Arab nations have called on Syrian President Bashar al-Assad to swiftly give up power as his troops launched a fresh assault on rebels in Damascus and the second city Aleppo.
Fighting raged Sunday despite claims by the rebel Free Syrian Army that Assad’s regime was “collapsing”.
In a joint statement issued early Monday after their meeting in Doha, Arab League foreign ministers called on Assad to “renounce power,” promising that he and his family would be offered “a safe exit”.
“There is agreement on the need for the rapid resignation of President Bashar al-Assad,” Qatar’s Prime Minister Sheikh Hamad bin Khalifa Al-Thani told journalists after the Arab League meeting wound up in the small hours Monday.
The Arab League called on the Free Syrian Army rebels and the opposition to form a transitional government of national unity along with the “de facto national authority”, without detailing who that authority might be.
The Arab nations also called for an extraordinary meeting of the UN General Assembly to work towards creating “security zones” and “humanitarian corridors” in Syria.
The United States declared Sunday that it would “hold accountable” any Syrian official involved in the release or use of the country’s chemical weapons.
Fears have been rising in the West after reports that Assad might be prepared to use his arsenal of chemical weapons to save his embattled regime.
Sheikh Hamad urged Assad to “stop the destruction and the killings by taking a courageous decision” to cede the power he has wielded since 2000.
On the ground the feared regime forces led by Assad’s brother used helicopter gunships Sunday in a new assault on rebels in Damascus, activists said, as clashes also raged in Syria’s second city Aleppo.
Government forces mounted an offensive in the Damascus neighbourhood of Barzeh, triggering an exodus of residents, as a rebel commander appeared in a video saying the battle to “liberate” Aleppo had begun.
The official SANA news agency announced that government forces had “cleansed” the capital’s Qaboon neighbourhood of “terrorists”, the regime’s term for rebel fighters.
And state television aired footage reportedly from Qaboon showing dead bodies and weapons, communications equipment and money it said was captured from rebels.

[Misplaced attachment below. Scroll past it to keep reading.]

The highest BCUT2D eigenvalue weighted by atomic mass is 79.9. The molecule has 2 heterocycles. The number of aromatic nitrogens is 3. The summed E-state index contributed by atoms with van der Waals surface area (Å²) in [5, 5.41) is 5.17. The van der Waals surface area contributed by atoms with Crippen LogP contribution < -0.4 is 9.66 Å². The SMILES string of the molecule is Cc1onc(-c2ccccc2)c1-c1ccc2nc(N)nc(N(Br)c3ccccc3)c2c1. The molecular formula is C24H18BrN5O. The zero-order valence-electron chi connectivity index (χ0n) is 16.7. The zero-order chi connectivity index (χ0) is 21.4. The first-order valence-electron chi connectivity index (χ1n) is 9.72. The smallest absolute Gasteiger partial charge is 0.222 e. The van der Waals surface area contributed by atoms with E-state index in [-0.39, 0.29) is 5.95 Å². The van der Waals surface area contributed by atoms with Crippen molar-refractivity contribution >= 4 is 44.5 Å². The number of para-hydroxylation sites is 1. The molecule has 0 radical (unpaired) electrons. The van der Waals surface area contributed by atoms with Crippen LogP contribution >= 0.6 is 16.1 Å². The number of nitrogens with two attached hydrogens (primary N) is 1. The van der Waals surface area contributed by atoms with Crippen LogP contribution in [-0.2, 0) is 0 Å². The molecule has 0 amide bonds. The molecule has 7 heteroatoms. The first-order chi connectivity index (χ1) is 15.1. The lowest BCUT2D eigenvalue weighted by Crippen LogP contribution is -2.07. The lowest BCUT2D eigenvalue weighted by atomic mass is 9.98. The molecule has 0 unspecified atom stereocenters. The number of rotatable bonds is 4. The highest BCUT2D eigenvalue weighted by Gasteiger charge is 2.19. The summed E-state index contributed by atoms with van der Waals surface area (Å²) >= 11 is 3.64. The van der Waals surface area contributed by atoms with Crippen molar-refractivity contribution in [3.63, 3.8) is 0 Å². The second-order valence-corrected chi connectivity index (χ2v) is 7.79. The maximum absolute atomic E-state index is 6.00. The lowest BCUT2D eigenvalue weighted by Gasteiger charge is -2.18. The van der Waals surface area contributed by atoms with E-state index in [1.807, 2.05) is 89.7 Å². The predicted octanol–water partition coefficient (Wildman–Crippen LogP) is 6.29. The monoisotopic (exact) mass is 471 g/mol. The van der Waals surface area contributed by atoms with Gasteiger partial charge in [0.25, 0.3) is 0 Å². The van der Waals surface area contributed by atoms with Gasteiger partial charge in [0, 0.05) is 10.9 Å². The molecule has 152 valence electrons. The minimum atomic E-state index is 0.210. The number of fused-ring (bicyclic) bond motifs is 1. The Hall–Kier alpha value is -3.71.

It said some of the rebels killed held identity cards from Jordan and Egypt, accusing foreign countries of training and sending in insurgents.
But it denied helicopter gunships were being used inside the capital.
The Syrian Observatory for Human Rights said “the feared Fourth Brigade” commanded by Assad’s powerful younger brother Maher was carrying out the Barzeh attack.
“Troops have stormed the northwestern Barzeh district of Damascus with tanks and armoured personnel carriers,” the British-based group’s director Rami Abdel Rahman said, adding that snipers were deployed on rooftops.
Nationwide, 123 people were killed in violence on Sunday, 59 of them civilians, the observatory said.
The watchdog group said that more than 19,000 people have been killed since the uprising against Assad’s regime began in March 2011.
The rebel Free Syrian Army’s military council head General Mustafa al-Sheikh told AFP “a real war of attrition” was underway in Damascus.
“The regime is collapsing, the speed at which it is falling has increased. That means it will use greater violence in order to try and save itself,” said Sheikh.
On Syria’s borders, rebels battled troops for control of border crossing posts with Turkey, Iraq and Jordan, as Turkey moved batteries of ground-to-air missiles to its frontier with the Arab state.
With the violence escalating, thousands of Syrian refugees have crossed into Lebanon, Jordan and Turkey, where stone-throwing Syrians on Sunday clashed with police at two camps over a lack of food and water.
Fighting has intensified since a Wednesday bombing that killed national security chief General Hisham Ikhtiyar, Defence Minister General Daoud Rajha, Assad’s brother-in-law Assef Shawkat and General Hassan Turkmani, head of the regime’s crisis cell on the uprising.
Meanwhile Israel has lodged a complaint with the UN after Syrian soldiers crossed last week into the demilitarised Golan Heights zone that separates the two countries.
The Arab League’s ministerial committee on Syria brings together Saudi Arabia, Egypt, Sudan, Algeria, Iraq, Kuwait and Oman.
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